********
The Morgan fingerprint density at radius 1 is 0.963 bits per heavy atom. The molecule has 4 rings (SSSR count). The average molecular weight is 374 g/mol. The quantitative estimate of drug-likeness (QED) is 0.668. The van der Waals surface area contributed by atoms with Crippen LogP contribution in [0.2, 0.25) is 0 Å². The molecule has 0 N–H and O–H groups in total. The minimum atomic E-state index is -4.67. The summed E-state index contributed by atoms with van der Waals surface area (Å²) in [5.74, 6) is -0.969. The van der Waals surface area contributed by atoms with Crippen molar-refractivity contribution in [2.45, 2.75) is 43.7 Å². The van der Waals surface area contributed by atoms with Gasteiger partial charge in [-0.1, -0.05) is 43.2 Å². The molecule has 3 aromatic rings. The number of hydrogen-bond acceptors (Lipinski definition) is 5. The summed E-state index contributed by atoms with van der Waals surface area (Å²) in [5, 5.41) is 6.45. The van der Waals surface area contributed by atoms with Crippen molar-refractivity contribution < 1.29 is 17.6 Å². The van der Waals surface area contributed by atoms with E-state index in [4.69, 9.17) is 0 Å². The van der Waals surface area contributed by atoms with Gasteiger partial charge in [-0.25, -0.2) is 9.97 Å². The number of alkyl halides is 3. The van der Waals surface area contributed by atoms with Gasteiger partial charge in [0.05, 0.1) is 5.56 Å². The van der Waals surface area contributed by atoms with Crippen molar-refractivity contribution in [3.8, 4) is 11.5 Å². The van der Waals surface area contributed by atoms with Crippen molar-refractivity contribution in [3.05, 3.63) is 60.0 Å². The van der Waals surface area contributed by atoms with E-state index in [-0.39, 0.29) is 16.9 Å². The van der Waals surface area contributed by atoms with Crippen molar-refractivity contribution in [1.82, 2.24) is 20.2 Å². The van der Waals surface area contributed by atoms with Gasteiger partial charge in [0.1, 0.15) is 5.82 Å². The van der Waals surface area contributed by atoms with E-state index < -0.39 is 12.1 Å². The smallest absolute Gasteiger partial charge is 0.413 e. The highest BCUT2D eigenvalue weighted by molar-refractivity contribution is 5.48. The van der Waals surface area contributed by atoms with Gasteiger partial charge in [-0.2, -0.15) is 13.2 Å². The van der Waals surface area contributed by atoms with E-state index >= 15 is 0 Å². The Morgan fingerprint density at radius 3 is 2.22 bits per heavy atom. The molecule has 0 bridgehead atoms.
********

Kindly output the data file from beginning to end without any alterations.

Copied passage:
The Morgan fingerprint density at radius 1 is 0.963 bits per heavy atom. The molecule has 4 rings (SSSR count). The average molecular weight is 374 g/mol. The quantitative estimate of drug-likeness (QED) is 0.668. The van der Waals surface area contributed by atoms with Crippen LogP contribution in [0.2, 0.25) is 0 Å². The molecule has 0 N–H and O–H groups in total. The minimum atomic E-state index is -4.67. The summed E-state index contributed by atoms with van der Waals surface area (Å²) in [5.74, 6) is -0.969. The van der Waals surface area contributed by atoms with Crippen molar-refractivity contribution in [2.45, 2.75) is 43.7 Å². The van der Waals surface area contributed by atoms with Gasteiger partial charge in [-0.1, -0.05) is 43.2 Å². The molecule has 3 aromatic rings. The number of hydrogen-bond acceptors (Lipinski definition) is 5. The summed E-state index contributed by atoms with van der Waals surface area (Å²) in [5, 5.41) is 6.45. The van der Waals surface area contributed by atoms with Crippen molar-refractivity contribution < 1.29 is 17.6 Å². The van der Waals surface area contributed by atoms with E-state index in [4.69, 9.17) is 0 Å². The van der Waals surface area contributed by atoms with Gasteiger partial charge in [-0.25, -0.2) is 9.97 Å². The number of alkyl halides is 3. The van der Waals surface area contributed by atoms with Gasteiger partial charge in [0.05, 0.1) is 5.56 Å². The van der Waals surface area contributed by atoms with Crippen molar-refractivity contribution in [3.8, 4) is 11.5 Å². The van der Waals surface area contributed by atoms with Crippen molar-refractivity contribution in [3.05, 3.63) is 60.0 Å². The van der Waals surface area contributed by atoms with E-state index in [-0.39, 0.29) is 16.9 Å². The van der Waals surface area contributed by atoms with Crippen molar-refractivity contribution in [1.82, 2.24) is 20.2 Å². The van der Waals surface area contributed by atoms with Gasteiger partial charge in [0.1, 0.15) is 5.82 Å². The van der Waals surface area contributed by atoms with E-state index < -0.39 is 12.1 Å². The smallest absolute Gasteiger partial charge is 0.413 e. The highest BCUT2D eigenvalue weighted by molar-refractivity contribution is 5.48. The van der Waals surface area contributed by atoms with Gasteiger partial charge in [-0.2, -0.15) is 13.2 Å². The van der Waals surface area contributed by atoms with E-state index >= 15 is 0 Å². The Morgan fingerprint density at radius 3 is 2.22 bits per heavy atom. The molecule has 0 bridgehead atoms.